Wednesday 4th July 2012


PH BLOG: WHY US MUSCLE STILL RULES - FOR NOW

harris muses that the new-school US muscle car war is both brilliant and worrying


The obvious attractions of the grand-old-US muscle car are affordability and horsepower; the less overt appeal is their unfamiliarity to us Europeans. And it's the latter that always gets me going: I am a complete sucker for anything that removes me from what is easily experienced.

Last week I spent a few days in New York, in the two latest exponents of rear-tyre vapourisation - the Camaro ZL1 and the Mustang GT500 - and they posed more questions about the future of fast cars than expected.


That's partly because they seem to embrace the past with such glee. The specification of the GT500 is staggering for its simplicity: 670hp, six gears, three pedals and a solid rear axle. The driving experience you can watch on tomorrow's DRIVE video, but it's the concept I find compelling - and slightly worrying.

The fascination lies in Ford's ability to sell a fully-warranted, 670hp coupe for £35,000. Dearborn's choice not to take the bailout back in 2009 can clearly be seen in some of its most recent offerings: this and the wonderful showroom-Baja exercise called the Raptor spring to mind. The irony is that Ford and GM have always been involved in one vast, corporate shadow-boxing match, so the nationalised General Motors - supervised by a government attempting to wean the population away from its oil obsession - has been forced to retaliate: with a 580hp Camaro! You couldn't make it up.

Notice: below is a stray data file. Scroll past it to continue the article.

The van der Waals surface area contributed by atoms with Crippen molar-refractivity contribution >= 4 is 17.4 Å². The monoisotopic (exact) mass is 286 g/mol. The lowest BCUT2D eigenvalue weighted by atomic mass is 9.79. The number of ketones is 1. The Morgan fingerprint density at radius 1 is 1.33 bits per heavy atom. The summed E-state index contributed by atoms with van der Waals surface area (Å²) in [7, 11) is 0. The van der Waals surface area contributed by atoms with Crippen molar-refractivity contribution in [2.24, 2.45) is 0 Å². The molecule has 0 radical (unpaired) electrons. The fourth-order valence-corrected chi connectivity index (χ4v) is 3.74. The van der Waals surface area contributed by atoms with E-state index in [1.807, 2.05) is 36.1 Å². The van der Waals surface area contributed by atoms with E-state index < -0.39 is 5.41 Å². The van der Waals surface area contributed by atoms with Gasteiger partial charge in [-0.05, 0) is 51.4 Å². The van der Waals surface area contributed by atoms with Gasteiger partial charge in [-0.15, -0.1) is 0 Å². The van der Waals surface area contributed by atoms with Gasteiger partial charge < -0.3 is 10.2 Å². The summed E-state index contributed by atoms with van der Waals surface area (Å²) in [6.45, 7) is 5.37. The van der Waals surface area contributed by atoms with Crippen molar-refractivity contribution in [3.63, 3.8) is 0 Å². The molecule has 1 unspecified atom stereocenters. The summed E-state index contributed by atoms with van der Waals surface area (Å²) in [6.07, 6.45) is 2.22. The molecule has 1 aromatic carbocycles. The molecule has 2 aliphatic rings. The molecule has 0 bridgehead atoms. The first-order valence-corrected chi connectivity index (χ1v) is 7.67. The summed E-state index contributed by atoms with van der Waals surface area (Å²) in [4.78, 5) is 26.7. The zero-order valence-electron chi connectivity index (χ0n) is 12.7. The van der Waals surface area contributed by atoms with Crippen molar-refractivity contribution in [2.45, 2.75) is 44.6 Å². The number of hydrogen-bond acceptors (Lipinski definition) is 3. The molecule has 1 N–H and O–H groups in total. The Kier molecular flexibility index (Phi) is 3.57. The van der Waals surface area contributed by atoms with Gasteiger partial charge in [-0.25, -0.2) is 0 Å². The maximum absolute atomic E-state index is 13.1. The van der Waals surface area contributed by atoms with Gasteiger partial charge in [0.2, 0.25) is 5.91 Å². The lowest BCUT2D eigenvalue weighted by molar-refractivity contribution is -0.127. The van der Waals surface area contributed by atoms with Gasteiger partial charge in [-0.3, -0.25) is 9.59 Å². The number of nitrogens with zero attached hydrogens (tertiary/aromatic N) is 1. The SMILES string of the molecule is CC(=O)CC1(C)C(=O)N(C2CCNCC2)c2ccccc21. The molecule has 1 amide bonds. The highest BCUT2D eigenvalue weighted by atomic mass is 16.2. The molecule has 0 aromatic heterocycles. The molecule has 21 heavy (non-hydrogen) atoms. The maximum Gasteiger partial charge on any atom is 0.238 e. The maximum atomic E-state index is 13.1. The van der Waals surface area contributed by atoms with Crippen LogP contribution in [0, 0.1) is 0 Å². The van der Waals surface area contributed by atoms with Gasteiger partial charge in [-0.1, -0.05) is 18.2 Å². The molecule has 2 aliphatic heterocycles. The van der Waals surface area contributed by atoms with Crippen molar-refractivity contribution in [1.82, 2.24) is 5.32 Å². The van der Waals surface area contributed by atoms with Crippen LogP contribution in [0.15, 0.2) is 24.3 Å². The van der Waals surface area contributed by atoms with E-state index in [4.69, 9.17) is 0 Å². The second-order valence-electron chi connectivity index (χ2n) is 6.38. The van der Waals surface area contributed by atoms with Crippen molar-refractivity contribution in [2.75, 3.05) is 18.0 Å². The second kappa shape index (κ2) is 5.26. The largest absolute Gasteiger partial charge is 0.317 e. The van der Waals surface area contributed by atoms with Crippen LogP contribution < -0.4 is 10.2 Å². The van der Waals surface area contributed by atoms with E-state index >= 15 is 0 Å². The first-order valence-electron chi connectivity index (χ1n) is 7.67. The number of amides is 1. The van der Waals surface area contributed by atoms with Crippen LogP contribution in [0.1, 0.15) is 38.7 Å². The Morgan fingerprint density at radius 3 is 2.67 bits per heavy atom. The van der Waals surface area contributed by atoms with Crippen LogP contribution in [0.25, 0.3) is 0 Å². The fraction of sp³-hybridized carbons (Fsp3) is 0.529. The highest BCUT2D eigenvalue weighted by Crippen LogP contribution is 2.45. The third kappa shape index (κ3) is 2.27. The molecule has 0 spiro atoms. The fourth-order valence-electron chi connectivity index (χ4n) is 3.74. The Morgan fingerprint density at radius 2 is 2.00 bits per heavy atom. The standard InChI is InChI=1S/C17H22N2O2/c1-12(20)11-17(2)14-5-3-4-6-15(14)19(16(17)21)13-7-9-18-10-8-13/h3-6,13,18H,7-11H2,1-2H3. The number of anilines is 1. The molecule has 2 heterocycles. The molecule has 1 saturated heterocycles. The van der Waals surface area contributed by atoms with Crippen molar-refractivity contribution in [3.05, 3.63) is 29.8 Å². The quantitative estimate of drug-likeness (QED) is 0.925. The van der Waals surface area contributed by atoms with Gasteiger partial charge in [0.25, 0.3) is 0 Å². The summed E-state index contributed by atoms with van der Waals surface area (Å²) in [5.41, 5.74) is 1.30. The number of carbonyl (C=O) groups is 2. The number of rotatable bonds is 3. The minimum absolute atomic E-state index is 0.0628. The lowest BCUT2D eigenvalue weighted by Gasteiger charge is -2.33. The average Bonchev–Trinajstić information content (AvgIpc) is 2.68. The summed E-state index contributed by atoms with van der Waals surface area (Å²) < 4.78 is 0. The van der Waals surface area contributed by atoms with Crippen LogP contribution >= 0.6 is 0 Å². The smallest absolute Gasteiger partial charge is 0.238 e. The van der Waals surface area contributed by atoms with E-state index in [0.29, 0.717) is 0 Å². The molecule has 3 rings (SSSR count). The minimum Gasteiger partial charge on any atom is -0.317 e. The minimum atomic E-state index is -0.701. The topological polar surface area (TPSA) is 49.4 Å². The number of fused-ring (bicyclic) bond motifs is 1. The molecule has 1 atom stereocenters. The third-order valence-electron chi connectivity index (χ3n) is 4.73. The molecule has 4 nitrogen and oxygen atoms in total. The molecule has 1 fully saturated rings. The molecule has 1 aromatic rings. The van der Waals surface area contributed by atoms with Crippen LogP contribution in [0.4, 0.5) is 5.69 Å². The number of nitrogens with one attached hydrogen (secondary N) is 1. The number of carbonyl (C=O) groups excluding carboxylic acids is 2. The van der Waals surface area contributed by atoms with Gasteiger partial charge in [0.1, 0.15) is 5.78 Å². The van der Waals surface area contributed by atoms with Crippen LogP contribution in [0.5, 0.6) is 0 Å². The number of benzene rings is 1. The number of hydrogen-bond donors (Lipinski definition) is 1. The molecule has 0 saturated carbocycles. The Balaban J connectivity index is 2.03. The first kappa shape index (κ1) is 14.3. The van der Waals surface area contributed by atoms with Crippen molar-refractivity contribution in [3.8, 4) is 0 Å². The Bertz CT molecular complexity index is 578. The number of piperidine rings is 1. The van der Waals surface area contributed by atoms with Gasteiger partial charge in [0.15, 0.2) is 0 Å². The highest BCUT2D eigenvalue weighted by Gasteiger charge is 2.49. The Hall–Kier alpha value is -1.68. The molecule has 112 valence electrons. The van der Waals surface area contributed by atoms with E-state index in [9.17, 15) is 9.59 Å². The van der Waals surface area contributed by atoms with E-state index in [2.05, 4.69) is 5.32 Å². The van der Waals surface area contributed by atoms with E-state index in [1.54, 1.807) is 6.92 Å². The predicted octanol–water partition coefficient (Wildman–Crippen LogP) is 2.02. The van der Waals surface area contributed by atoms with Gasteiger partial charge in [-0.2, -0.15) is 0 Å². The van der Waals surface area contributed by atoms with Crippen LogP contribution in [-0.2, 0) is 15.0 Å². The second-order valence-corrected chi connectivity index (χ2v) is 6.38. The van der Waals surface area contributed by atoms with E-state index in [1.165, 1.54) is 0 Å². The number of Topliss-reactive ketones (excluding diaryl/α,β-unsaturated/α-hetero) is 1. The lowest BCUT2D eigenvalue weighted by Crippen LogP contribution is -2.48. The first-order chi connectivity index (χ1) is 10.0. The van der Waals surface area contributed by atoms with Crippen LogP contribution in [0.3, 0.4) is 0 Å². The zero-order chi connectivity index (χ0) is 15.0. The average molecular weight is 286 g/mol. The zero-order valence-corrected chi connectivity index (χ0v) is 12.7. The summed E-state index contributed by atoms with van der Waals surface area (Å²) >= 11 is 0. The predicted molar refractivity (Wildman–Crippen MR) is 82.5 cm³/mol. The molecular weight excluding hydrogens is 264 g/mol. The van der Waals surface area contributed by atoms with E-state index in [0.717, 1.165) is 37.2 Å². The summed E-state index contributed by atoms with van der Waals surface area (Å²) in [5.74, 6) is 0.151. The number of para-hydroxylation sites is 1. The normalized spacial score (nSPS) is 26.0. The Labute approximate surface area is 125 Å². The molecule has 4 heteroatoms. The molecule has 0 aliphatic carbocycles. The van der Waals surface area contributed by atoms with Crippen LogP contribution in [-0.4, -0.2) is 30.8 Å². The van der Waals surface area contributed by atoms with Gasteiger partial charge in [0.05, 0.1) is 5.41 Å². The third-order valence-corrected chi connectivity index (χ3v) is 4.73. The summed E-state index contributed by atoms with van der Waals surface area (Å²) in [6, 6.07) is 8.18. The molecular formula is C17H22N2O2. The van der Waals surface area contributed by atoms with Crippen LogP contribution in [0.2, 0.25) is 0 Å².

And so, just three years after the death of the American motor industry was predicted, when we all thought the muscle car was dead, the US is in the middle of a horsepower war on a scale not seen for decades. It's fantastic. And worrying.

Like a cricket bat at its very best - just before the splice fails and it shatters in half - this glut has the whiff of a final hurrah for affordable weaponry. Is legislation in the US about to outlaw these dinosaurs? Have power outputs become too big? (For the record, I don't think so.) And what will it take for a pressure group or three to get frothy at the 2015 GT500 and its 890hp? Possibly quite a lot in the land of the free, because wherever I went in the ZL1 and the GT500, they made friends on a scale that makes Ferraris look B-list around Maranello. People simply love them.


Will the American public still put up with live axles in 2013? I think so - the only pressure on the Mustang comes from the Camaro, which is effectively a re-bodied Monaro - and has an independent rear end. Apparently Ford has a development Mustang running independent rear suspension. What a perfect concept: a skunk works outfit playing with 50-year old technology to drag the 'Stang into the 21st century. Their next trick? Penicillin for the masses?

There are other worrying noises coming out of Ford's SVT operation - mention of the word Nurburgring. I cannot think of any statistic more meaningless for a muscle car than a 'Ring lap-time. Sure, they should be able to knock-out a few laps now and again, but rumbling along and occasionally painting the road black is an almost tantric state of mind that must on no account be interrupted by people wittering on about Flugplatz. The two are not compatible.

You'll have to watch tomorrow's video to learn more about both cars. As you can tell, I like these machines. They are the antidote to the electronic sports car. Long may they continue oversteering at every possible opportunity.

Chris

Author: Chris Harris
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